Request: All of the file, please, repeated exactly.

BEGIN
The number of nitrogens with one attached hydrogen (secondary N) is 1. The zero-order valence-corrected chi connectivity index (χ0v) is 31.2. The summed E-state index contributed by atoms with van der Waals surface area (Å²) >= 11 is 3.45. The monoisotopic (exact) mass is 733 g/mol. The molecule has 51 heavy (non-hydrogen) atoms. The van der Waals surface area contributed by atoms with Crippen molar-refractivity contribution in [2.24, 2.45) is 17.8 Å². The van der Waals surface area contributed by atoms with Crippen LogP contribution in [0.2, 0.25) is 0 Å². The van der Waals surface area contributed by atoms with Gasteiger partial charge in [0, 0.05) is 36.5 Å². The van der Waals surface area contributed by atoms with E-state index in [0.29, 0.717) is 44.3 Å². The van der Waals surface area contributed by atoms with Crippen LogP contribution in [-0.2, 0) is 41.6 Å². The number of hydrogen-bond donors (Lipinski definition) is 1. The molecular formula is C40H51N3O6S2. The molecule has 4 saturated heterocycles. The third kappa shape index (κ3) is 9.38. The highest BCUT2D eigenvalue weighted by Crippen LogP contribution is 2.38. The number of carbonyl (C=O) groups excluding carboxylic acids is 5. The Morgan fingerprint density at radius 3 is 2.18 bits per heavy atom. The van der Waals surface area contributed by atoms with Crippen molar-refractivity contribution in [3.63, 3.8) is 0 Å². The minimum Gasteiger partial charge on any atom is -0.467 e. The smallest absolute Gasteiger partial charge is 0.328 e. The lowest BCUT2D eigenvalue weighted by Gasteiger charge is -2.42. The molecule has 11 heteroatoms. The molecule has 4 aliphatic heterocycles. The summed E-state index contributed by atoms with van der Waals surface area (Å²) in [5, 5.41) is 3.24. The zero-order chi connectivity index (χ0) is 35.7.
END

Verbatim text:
The number of nitrogens with one attached hydrogen (secondary N) is 1. The zero-order valence-corrected chi connectivity index (χ0v) is 31.2. The summed E-state index contributed by atoms with van der Waals surface area (Å²) >= 11 is 3.45. The monoisotopic (exact) mass is 733 g/mol. The molecule has 51 heavy (non-hydrogen) atoms. The van der Waals surface area contributed by atoms with Crippen molar-refractivity contribution in [2.24, 2.45) is 17.8 Å². The van der Waals surface area contributed by atoms with Crippen LogP contribution in [0.2, 0.25) is 0 Å². The van der Waals surface area contributed by atoms with Gasteiger partial charge in [0, 0.05) is 36.5 Å². The van der Waals surface area contributed by atoms with E-state index in [0.29, 0.717) is 44.3 Å². The van der Waals surface area contributed by atoms with Crippen LogP contribution in [-0.2, 0) is 41.6 Å². The number of hydrogen-bond donors (Lipinski definition) is 1. The molecular formula is C40H51N3O6S2. The molecule has 4 saturated heterocycles. The third kappa shape index (κ3) is 9.38. The highest BCUT2D eigenvalue weighted by Crippen LogP contribution is 2.38. The number of carbonyl (C=O) groups excluding carboxylic acids is 5. The Morgan fingerprint density at radius 3 is 2.18 bits per heavy atom. The van der Waals surface area contributed by atoms with Crippen molar-refractivity contribution in [3.63, 3.8) is 0 Å². The minimum Gasteiger partial charge on any atom is -0.467 e. The smallest absolute Gasteiger partial charge is 0.328 e. The lowest BCUT2D eigenvalue weighted by Gasteiger charge is -2.42. The molecule has 11 heteroatoms. The molecule has 4 aliphatic heterocycles. The summed E-state index contributed by atoms with van der Waals surface area (Å²) in [5, 5.41) is 3.24. The zero-order chi connectivity index (χ0) is 35.7.